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SYNOPSIS: SFC Jerry M. "Mad Dog" Shriver was a legendary Green Beret. He was an exploitation platoon leader with Command and Control South, MACV-SOG Military Assistance Command, Vietnam Studies and Observation Group). MACV-SOG was a joint service high command unconventional warfare task force engaged in highly classified operations throughout Southeast Asia. The 5th Special Forces channeled personnel into MACV-SOG (although it was not a Special Forces group) through Special Operations Augmentation (SOA), which provided their "cover" while under secret orders to MACV-SOG. The teams performed deep penetration missions of strategic reconnaissance and interdiction which were called, depending on the time frame, "Shining Brass" or "Prairie Fire" missions.
On the morning of April 24, 1969, Shriver's hatchet platoon was air assaulted into Cambodia by four helicopters. Upon departing the helicopter, the team had begun moving toward its initial target point when it came under heavy volumes of enemy fire from several machine gun bunkers and entrenched enemy positions estimated to be at least a company-sized element.
Shriver was last seen by the company commander, Capt. Paul D. Cahill, as Shriver was moving against the machine gun bunkers and entering a tree line on the southwest edge of the LZ with a trusted Montagnard striker. Capt. Cahill and Sgt. Ernest C. Jamison, the platoon medical aidman, took cover in a bomb crater. Cahill continued radio contact with Shriver for four hours until his transmission was broken and Shriver was not heard from again. It was known that Shriver had been wounded 3 or 4 times. An enemy soldier was later seen picking up a weapon which appeared to be the same type carried by Shriver.
Jamison left the crater to retrieve one of the wounded Montagnards who had fallen in the charge. The medic reached the soldier, but was almost torn apart by concentrated machine gun fire. At that moment Cahill was wounded in the right eye, which resulted in his total blindness for the next 30 minutes. The platoon radioman, Y-Sum Nie, desperately radioed for immediate extraction.
Maj. Benjamin T. Kapp, Jr. was in the command helicopter and could see the platoon pinned down across the broken ground and rims of bomb craters. North Vietnamese machine guns were firing into the bodies in front of their positions and covering the open ground with grazing fire. The assistant platoon leader, 1Lt. Gregory M. Harrigan, reported within minutes that half the platoon was killed or wounded. Harrigan himself was killed 45 minutes later.
Helicopter gunships and A1E aircraft bombed and rocketed the NVA defenses. The heavy ground fire peppered the aircraft in return, wounding one door gunner during low-level strafing. Several attempts to lift out survivors had to be aborted. Ten airstrikes and 1,500 rockets had been placed in the area in attempts to make a safe extraction possible. 1Lt. Walter L. Marcantel, the third in command, called for napalm only ten yards from his frontline, and both he and his nine remaining commandos were burned by splashing napalm.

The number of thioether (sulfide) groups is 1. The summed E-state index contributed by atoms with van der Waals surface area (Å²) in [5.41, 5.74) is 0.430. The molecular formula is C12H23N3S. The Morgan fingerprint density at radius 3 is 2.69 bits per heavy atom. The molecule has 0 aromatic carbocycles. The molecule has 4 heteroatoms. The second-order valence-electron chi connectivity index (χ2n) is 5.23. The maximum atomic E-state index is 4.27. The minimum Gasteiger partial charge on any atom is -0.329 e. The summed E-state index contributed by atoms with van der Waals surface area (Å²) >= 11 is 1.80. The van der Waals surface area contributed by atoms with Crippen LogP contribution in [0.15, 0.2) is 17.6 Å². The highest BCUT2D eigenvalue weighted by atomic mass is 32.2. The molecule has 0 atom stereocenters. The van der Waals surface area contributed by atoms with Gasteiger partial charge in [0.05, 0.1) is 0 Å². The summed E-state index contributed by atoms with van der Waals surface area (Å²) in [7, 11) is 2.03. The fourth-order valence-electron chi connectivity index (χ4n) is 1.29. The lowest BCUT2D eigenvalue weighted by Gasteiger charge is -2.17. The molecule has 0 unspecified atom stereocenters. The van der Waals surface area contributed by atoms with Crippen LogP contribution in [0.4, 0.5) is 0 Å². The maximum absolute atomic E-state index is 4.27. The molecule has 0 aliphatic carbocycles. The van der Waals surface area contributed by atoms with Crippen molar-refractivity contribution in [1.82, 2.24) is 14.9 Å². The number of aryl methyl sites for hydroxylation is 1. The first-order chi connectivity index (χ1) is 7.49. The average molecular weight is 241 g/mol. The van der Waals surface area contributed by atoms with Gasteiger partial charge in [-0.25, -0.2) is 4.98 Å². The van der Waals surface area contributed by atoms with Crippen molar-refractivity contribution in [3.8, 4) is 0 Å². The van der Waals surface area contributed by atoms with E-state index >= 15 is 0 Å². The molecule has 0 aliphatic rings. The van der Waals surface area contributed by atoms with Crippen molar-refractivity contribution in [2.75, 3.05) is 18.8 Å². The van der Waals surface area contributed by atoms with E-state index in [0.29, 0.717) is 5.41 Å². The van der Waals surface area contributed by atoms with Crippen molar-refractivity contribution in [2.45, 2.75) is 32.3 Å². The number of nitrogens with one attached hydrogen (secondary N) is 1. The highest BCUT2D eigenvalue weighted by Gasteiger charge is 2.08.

After seven hours of contact, three helicopters dashed in and pulled out 15 wounded troops. As the aircraft lifted off, several crewmen saw movement in a bomb crater. A fourth helicopter set down, and Lt. Daniel Hall twice raced over to the bomb crater. On the first trip he recovered the badly wounded radio operator, and on the second trip he dragged Harrigan's body back to the helicopter. The aircraft was being buffeted by shellfire and took off immediately afterwards. No further MACV-SOG insertions were made into the NVA stronghold. Jamison was declared dead and Shriver Missing in action.
On June 12, 1970, a search and recovery element from a graves registration unit recovered human remains that were later identified as Sgt. Jamison, but no trace was found of Shriver.
For every insertion like Shriver's that were detected and stopped, dozens of other commando teams safely slipped past NVA lines to strike a wide range of targets and collect vital information. The number of MACV-SOG missions conducted with Special Forces reconnaissance teams into Laos and Cambodia was 452 in 1969. It was the most sustained American campaign of raiding, sabotage and intelligence-gathering waged on foreign soil in U.S. military history. MACV-SOG's teams earned a global reputation as one of the most combat effective deep-penetration forces ever raised.
The missions Shriver and others were assigned were exceedingly dangerous and of strategic importance. The men who were put into such situations knew the chances of their recovery if captured was slim to none. They quite naturally assumed that their freedom would come by the end of the war. For 591 Americans, freedom did come at the end of the war. For another 2500, however, freedom has never come.
Since the war ended, nearly 10,000 reports relating to missing Americans in Southeast Asia have been received by the U.S., convincing many authorities that hundreds remain alive in captivity. Jerry Shriver's friends claim they heard on "Hanoi Hannah" that "Mad Dog" Shriver had been captured. They wonder if he is among the hundreds said to be alive today. If so, what must he think of us?